By way of example, FIG. 1 shows an illustrative embodiment of a vision detector 100 according to the above-incorporated-by-reference METHOD AND APPARATUS FOR VISUAL DETECTION AND INSPECTION OF OBJECTS inspecting objects on a production line. A conveyor 102 transports objects to cause relative movement between the objects and the field of view of vision detector 100. Objects 110, 112, 114, 116 and 118 are shown. In this example, the objects include exemplary features upon which location and inspection are based, including a label 120 and a hole 124. More particularly, the exemplary vision detector 100 detects the presence of an object by visual appearance and inspects it based on appropriate inspection criteria. If an object is defective (such as the label-less object 116), the vision detector 100 sends a signal via link 150 to a reject actuator 170 to remove the object (116) from the conveyor stream. An encoder 180 operatively related to the motion of the conveyor (or other relative motion) sends a signal 160 to the vision detector 100, which uses it to insure proper delay of signal 150 from the encoder count where the object crosses some fixed, imaginary reference point 190, called the mark point. If an encoder is not used, the delay can be based on time instead.

In an alternate example, the vision detector 100 sends signals to a PLC for various purposes, which may include controlling a reject actuator. In another exemplary implementation, suitable in extremely high-speed applications or where the vision detector cannot reliably detect the presence of an object, a photodetector is used to detect the presence of an object and sends a signal to the vision detector for that purpose. In yet another implementation, there are no discrete objects, but rather material flows past the vision detector continuously—for example a web. In this case the material is inspected continuously, and signals are send by the vision detector to automation equipment, such as a PLC, as appropriate.

Basic to the function of the vision detector 100 in the above-incorporated-by-reference METHOD AND APPARATUS is the ability to exploit the abilities of the imager's quick-frame-rate and low-resolution image capture to allow a large number of image frames of an object passing down the line to be captured and analyzed in real-time. Using these frames, the apparatus' on-board processor can decide when the object is present and use location information to analyze designated areas of interest on the object that must be present in a desired pattern for the object to “pass” inspection.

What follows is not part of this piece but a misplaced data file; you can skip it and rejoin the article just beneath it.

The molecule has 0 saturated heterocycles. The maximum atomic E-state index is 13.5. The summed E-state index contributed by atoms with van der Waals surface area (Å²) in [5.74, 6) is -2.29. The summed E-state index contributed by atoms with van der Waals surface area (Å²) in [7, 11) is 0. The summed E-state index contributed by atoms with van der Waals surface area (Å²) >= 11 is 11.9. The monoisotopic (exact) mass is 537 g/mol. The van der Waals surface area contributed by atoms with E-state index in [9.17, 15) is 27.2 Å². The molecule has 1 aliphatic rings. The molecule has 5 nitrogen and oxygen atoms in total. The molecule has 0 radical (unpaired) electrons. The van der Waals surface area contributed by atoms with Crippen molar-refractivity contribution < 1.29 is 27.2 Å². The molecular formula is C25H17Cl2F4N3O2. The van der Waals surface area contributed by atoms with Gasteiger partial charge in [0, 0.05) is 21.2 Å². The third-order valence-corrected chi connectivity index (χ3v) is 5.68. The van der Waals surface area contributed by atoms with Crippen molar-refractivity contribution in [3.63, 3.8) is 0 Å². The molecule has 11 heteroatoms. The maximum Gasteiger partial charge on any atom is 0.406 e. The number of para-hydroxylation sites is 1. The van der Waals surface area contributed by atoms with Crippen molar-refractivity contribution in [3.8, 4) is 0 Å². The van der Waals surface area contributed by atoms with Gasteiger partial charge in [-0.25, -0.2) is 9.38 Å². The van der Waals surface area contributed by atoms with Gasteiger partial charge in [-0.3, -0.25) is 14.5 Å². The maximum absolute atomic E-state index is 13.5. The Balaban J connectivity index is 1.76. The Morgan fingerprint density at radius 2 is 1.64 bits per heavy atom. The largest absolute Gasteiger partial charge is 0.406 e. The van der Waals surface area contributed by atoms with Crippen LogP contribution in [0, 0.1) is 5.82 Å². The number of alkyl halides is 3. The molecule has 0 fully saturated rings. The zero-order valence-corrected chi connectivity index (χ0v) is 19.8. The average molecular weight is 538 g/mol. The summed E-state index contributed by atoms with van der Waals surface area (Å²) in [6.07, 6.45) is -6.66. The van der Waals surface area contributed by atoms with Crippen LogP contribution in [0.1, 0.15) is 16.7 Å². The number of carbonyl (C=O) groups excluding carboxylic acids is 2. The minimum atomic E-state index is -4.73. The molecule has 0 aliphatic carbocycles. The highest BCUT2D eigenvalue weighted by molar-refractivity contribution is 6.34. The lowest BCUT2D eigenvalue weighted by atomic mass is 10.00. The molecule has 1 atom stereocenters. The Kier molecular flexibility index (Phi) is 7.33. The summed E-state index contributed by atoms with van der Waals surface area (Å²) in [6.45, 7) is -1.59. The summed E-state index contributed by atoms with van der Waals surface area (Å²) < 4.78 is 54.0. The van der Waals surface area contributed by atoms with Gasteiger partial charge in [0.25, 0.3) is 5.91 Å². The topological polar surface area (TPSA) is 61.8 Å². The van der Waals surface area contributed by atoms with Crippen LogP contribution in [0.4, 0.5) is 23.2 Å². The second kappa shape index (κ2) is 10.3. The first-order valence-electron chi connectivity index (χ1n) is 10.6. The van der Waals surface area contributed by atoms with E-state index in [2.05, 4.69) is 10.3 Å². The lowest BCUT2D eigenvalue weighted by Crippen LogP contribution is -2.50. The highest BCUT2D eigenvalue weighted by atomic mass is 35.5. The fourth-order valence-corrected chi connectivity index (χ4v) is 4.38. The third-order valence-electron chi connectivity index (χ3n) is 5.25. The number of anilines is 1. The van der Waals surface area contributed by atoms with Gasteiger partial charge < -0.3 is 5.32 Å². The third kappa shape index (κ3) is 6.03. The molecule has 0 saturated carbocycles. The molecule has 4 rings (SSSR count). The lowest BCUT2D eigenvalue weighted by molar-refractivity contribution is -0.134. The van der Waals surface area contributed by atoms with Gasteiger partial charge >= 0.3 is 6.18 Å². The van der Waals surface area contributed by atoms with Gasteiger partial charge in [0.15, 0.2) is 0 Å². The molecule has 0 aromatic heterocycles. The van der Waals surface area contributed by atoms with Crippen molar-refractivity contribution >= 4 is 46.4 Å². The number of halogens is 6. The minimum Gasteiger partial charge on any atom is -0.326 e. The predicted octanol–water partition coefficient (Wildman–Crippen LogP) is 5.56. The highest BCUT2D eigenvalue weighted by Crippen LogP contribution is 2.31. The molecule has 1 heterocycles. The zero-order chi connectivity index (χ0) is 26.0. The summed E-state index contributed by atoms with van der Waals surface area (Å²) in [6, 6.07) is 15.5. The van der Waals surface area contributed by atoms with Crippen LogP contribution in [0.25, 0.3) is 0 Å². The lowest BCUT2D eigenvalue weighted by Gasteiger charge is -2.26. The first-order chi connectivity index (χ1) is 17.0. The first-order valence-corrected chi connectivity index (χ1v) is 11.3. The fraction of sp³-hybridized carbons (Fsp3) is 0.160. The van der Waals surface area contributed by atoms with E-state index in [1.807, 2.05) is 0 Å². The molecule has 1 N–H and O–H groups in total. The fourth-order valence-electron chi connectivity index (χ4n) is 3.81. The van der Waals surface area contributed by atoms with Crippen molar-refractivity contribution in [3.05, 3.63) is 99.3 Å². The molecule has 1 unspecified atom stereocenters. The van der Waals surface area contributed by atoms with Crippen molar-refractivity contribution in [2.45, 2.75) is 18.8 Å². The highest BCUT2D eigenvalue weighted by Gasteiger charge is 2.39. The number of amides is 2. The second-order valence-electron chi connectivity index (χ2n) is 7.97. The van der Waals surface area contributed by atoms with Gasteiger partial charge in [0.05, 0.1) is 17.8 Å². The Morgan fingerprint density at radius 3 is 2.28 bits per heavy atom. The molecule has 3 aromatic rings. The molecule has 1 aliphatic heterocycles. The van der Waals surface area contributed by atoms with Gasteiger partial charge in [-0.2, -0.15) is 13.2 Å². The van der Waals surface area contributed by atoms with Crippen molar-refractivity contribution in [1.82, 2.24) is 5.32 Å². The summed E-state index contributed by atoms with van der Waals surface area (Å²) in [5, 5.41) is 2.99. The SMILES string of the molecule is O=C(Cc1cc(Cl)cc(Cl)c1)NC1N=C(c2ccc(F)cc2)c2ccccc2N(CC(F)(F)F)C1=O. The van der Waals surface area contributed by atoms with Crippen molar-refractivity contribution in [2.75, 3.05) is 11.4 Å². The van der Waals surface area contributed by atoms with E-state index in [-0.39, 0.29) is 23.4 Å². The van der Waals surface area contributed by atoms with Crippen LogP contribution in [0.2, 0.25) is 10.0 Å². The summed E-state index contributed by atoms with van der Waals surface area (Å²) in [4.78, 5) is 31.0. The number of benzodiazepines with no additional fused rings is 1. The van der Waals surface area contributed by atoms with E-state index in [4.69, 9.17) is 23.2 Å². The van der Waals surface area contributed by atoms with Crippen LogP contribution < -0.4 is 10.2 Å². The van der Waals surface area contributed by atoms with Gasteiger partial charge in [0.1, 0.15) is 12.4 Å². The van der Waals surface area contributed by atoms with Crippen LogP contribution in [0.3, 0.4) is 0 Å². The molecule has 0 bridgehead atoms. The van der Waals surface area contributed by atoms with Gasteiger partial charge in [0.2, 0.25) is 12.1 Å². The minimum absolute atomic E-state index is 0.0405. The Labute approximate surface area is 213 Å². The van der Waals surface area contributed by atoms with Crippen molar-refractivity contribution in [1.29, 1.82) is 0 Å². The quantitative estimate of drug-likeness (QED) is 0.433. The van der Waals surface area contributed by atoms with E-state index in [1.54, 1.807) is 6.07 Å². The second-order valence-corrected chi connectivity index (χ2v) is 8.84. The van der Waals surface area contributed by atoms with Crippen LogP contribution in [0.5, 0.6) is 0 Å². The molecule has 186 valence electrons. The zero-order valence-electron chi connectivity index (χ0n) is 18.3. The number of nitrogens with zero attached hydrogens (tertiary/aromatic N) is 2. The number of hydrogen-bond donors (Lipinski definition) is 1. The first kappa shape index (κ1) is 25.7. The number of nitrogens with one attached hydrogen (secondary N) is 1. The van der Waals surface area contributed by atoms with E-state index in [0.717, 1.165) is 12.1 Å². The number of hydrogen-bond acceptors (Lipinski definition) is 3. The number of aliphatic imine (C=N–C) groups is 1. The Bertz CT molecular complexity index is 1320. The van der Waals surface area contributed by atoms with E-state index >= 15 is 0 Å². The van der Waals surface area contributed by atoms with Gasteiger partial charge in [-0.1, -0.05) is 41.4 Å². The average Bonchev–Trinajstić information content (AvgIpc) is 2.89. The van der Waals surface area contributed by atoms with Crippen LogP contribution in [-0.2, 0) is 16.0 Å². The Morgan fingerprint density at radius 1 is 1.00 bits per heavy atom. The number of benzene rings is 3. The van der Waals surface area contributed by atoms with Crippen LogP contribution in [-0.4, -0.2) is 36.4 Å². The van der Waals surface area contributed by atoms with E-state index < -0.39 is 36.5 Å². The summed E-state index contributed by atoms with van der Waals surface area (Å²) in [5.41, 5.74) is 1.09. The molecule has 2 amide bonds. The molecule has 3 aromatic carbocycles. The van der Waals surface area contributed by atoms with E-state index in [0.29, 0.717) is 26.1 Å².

With brief reference to FIG. 2, a timeline is shown, which illustrates a typical operating cycle for a vision detector in visual event detection mode. A portion 200 of the exemplary timeline corresponds to the inspection of a first object, and contains the capture and analysis of seven frames by the vision detector. A second portion 210 corresponds to the inspection of a second object, and contains five frames.

Boxes labeled “c”, such as box 220, represent image capture by the vision detector 100. Boxes labeled “a”, such as box 230, represent image analysis. It is desirable that capture “c” of the next image be overlapped with analysis “a” of the current image, so that (for example) analysis step 230 analyzes the image captured in capture step 220. In this timeline, analysis is shown as taking less time than capture, but in general analysis will be shorter or longer than capture depending on the application details. If capture and analysis are overlapped, the rate at which a vision detector can capture and analyze images is determined by the longer of the capture time and the analysis time. This is the “frame rate”. The above-incorporated-by-reference METHOD AND APPARATUS allows objects to be detected reliably without a trigger signal, such as that provided by a photodetector.

Each analysis step “a” first considers the evidence that an object is present. Frames where the evidence is sufficient are called active. Analysis steps for active frames are shown with a thick border, for example analysis step 240. In an exemplary implementation, inspection of an object begins when an active frame is found, and ends when some number of consecutive inactive frames are found. In the example of FIG. 2, inspection of the first object begins with the first active frame corresponding to analysis step 240, and ends with two consecutive inactive frames, corresponding to analysis steps 246 and 248. Note that for the first object, a single inactive frame corresponding to analysis step 242 is not sufficient to terminate the inspection.